Samerakoon Banda v. The Queen
[Cottbt of Cbiminal Appeal]
1971 Present: Sirlm&ne, A.C.J. (President), Samerawlckrame, J.,
and Wljayatllake, J.
W. M. SAMERAKOON BANDA, Appellant, and THE QUEEN.Respondent
C. C. A. No. 115 of 1970, with Application No. 1793. Q. 94/70—M. C. Dambulla, 20221
Charge of murder—Evidence showing that accused struck, deceased one blow only—Direction that should be given then by the Judge to the Jury—Whether accusedhad " lie intention " or only Jt the knowledge ''—Question Jar Jury to decide. 1
1 (1S61) S2N. L. B.otSiO.
SERIMANE, A.C.J.—Samerakoon Banda v. The Queen
In a prosecution for murder, the evidence showed that the accused-appellanthad struck one blow on the neck of the deceased with a sword. The injurywas only half an inch deep, but death resulted becauso the jugular vein wascut. Little force was needed to indict that injury.
Held, that it was the duty of the Judge to have directed the Jury that if'having regard to the fact that only one blow was struck which caused an injuryhalf an inch in depth, they took the view that the appellant had no murderousintention but had only the knowledge that death would be the likely result ofhis act, then he would bo guilty of the lesser offence of culpable homicide notamounting to murder. Whether a person had “ the intention ” or only “ theknowledge " is always a question of fact which must be left to the Jury todecide.
PEAL against a conviction at a trial before the Supreme Court.
K. Shinya, with Nihal Singaravelu and B. B. D. Fernando (assigned),for the accused-appellant.
P.Colin Thome, Senior Crown Counsel, for the Crown.
Cur. adv. vult.
January 13, 1971. Shumane, A.C.J.—
The appellant had struck one blow on the neck of the deceased witha sword. The injury was only half an inch deep, but death has resultedas the jugular vein was cut. The evidence also showed that the deceasedwho was walking away from the appellant had suddenly turned round,on hearing a cry of warning from his wife, when the blow alighted on hisneck. The learned trial Judge in dealing with the injury told the Jury—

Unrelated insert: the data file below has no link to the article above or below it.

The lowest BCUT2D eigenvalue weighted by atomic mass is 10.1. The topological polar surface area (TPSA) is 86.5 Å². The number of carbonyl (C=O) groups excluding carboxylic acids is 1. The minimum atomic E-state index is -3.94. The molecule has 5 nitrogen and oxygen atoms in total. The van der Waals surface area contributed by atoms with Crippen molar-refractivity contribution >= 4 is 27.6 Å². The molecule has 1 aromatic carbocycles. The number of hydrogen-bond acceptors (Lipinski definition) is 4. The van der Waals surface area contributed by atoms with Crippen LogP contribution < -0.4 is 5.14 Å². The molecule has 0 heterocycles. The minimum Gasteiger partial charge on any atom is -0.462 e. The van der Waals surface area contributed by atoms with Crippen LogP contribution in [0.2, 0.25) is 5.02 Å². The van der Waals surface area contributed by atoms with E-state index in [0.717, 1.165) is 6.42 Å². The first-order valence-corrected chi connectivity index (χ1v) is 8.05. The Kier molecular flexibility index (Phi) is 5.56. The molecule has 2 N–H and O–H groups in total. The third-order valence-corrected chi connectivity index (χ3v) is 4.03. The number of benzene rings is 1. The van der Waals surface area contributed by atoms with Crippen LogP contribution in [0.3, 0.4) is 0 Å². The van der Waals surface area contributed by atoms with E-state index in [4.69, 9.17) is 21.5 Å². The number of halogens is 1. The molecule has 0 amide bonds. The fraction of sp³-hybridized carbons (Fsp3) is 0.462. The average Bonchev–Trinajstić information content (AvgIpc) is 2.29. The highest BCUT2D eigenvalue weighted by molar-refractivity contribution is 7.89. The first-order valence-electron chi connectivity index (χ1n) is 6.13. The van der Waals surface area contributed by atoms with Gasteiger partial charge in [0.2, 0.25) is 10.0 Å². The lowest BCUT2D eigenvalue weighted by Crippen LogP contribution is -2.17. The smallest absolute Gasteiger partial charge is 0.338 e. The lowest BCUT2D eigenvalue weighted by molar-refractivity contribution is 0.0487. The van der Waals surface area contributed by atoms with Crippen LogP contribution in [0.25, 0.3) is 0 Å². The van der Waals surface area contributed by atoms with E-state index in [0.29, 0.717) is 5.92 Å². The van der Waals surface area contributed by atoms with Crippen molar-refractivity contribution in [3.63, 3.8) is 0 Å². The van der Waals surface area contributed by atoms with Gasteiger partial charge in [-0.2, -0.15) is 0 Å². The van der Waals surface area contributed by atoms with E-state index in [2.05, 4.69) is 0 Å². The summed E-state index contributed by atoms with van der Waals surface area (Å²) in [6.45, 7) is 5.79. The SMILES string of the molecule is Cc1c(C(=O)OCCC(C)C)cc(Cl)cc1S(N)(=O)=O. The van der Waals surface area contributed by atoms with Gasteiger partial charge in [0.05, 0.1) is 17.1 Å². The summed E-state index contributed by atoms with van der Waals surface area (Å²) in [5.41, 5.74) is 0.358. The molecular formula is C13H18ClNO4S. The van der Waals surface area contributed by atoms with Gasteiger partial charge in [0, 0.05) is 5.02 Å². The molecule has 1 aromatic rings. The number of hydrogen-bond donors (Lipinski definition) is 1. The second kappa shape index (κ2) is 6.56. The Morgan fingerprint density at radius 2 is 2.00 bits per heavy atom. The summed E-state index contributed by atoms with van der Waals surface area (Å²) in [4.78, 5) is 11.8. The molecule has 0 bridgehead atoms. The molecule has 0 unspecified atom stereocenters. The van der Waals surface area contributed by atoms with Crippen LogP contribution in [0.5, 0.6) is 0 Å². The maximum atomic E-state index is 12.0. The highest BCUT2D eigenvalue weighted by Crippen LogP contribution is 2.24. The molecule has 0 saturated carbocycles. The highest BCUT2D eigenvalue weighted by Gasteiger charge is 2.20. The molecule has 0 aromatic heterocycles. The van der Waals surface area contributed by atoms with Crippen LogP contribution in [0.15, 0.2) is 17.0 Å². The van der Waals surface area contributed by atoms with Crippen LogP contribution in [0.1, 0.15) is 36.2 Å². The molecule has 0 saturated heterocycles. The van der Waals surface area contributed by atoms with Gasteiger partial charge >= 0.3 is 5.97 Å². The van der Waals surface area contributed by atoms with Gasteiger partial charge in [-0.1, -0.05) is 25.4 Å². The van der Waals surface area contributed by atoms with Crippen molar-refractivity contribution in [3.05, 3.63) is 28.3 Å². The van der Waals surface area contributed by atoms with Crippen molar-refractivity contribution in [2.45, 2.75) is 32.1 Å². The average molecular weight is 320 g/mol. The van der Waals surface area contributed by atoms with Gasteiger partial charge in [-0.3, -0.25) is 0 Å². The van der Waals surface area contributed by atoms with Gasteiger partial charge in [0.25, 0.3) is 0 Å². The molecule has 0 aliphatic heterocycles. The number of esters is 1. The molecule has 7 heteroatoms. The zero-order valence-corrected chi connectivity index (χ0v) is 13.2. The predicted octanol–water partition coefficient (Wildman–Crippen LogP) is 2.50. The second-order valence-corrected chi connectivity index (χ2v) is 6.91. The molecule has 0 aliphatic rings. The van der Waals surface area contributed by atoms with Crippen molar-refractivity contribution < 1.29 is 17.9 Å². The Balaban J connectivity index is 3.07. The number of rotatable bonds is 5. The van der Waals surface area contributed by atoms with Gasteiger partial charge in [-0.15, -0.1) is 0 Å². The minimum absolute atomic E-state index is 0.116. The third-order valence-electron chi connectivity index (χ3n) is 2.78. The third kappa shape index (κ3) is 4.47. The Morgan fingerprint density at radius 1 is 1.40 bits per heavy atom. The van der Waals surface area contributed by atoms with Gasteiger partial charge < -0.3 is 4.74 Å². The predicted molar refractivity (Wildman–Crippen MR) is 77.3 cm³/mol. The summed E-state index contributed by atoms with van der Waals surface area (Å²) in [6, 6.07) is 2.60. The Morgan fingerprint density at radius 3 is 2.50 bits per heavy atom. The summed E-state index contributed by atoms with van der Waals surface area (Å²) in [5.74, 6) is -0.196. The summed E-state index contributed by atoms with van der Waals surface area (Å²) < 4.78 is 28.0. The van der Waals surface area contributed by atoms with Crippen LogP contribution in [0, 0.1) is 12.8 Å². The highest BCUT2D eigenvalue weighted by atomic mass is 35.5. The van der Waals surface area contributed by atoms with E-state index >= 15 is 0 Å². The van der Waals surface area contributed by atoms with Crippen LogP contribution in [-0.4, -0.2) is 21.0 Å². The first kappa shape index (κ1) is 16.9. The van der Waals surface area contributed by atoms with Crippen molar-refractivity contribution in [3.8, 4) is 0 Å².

"it must have been inflicted with considerable force for
the jugular vein to be cut.”
The Medical evidence does not support this direction. The swordwhich was a production in the case is a heavy sharp weapon, and learnedCrown Counsel concedes that little force would have been needed to inflictan injury half an inch deep with that weapon.
Immediately after telling the Jury that considerable force must havebeen used, and that the injury was on the neck of the deceased, the learnedJudge said—
“ Having regard to these matters, have you any reasonable doubtthat the person who caused an injury of that nature had the intentionat least to inflict an injury which is sufficient in the ordinary Course ofnature to cause death. If that is your view, on an estimation of theevidence then the aooused is prima facie guilty of the offence ofmurder.*'
Kamagin v. Karonchihamy
There was evidence that the accused was smelling of liquor at thetime, and the learned Judge said a little later—
“ The only 'point in favour of the accused in this case on which youmight consider whether a lesser offence is possible is whether he wasso drunk that at the time he caused the death of the deceased he didnot know that what he was doing was wrong or contrary to law.”
He gave no direction at all to the Jury that if having regard to the factthat only one blow was struck, which caused an injury half an inch indepth, they took the view that the appellant had no murderous intentionbut had only the knowledge that death would be the likely result of hisact, then he would be guilty of the lesser offence of culpable homicide notamounting to murder.
Whether a person has “ the intention ” or only “ the knowledge ” isalways a question of fact, which must be left to the Jury to decide. Onlyvery exceptional circumstances would justify a non-direction on thispoint which would amount to a withdrawal of this issue from the Jury.
The non-direction in the circumstances of this case, in our view,amounts to a mis-direction. Had such a direction been given, we areof the view that the Jury may very well have found the appellant guiltyof the lesser offence.
We therefore set aside the conviction for murder and substitute oneof culpable homicide, and sentence the appellant to 7 years’ rigorousimprisonment.
W. M. SAMERAKOON BANDA, Appellant, and THE QUEEN, Respondent